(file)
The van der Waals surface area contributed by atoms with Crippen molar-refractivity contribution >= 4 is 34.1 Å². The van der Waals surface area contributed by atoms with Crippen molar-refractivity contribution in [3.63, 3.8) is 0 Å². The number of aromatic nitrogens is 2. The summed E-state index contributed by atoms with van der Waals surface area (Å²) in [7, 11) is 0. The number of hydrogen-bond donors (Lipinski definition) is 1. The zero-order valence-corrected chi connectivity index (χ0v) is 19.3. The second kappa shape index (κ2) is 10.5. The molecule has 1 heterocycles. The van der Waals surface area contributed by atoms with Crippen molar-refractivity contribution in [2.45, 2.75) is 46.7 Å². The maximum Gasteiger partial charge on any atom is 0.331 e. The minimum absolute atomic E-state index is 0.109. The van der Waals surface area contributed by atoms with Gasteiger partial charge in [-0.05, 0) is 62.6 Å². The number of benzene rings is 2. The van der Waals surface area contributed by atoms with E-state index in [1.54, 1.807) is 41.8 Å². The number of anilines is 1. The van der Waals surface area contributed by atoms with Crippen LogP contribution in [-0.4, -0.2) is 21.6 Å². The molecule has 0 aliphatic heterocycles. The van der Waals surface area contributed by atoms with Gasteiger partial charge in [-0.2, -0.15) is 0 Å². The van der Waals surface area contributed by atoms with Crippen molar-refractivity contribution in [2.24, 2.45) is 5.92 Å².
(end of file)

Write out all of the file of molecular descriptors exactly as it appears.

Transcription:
The van der Waals surface area contributed by atoms with Crippen molar-refractivity contribution >= 4 is 34.1 Å². The van der Waals surface area contributed by atoms with Crippen molar-refractivity contribution in [3.63, 3.8) is 0 Å². The number of aromatic nitrogens is 2. The summed E-state index contributed by atoms with van der Waals surface area (Å²) in [7, 11) is 0. The number of hydrogen-bond donors (Lipinski definition) is 1. The zero-order valence-corrected chi connectivity index (χ0v) is 19.3. The second kappa shape index (κ2) is 10.5. The molecule has 1 heterocycles. The van der Waals surface area contributed by atoms with Crippen molar-refractivity contribution in [2.45, 2.75) is 46.7 Å². The maximum Gasteiger partial charge on any atom is 0.331 e. The minimum absolute atomic E-state index is 0.109. The van der Waals surface area contributed by atoms with Gasteiger partial charge in [-0.05, 0) is 62.6 Å². The number of benzene rings is 2. The van der Waals surface area contributed by atoms with E-state index in [1.54, 1.807) is 41.8 Å². The number of anilines is 1. The van der Waals surface area contributed by atoms with Crippen LogP contribution in [-0.4, -0.2) is 21.6 Å². The molecule has 0 aliphatic heterocycles. The van der Waals surface area contributed by atoms with Gasteiger partial charge in [-0.2, -0.15) is 0 Å². The van der Waals surface area contributed by atoms with Crippen molar-refractivity contribution in [2.24, 2.45) is 5.92 Å².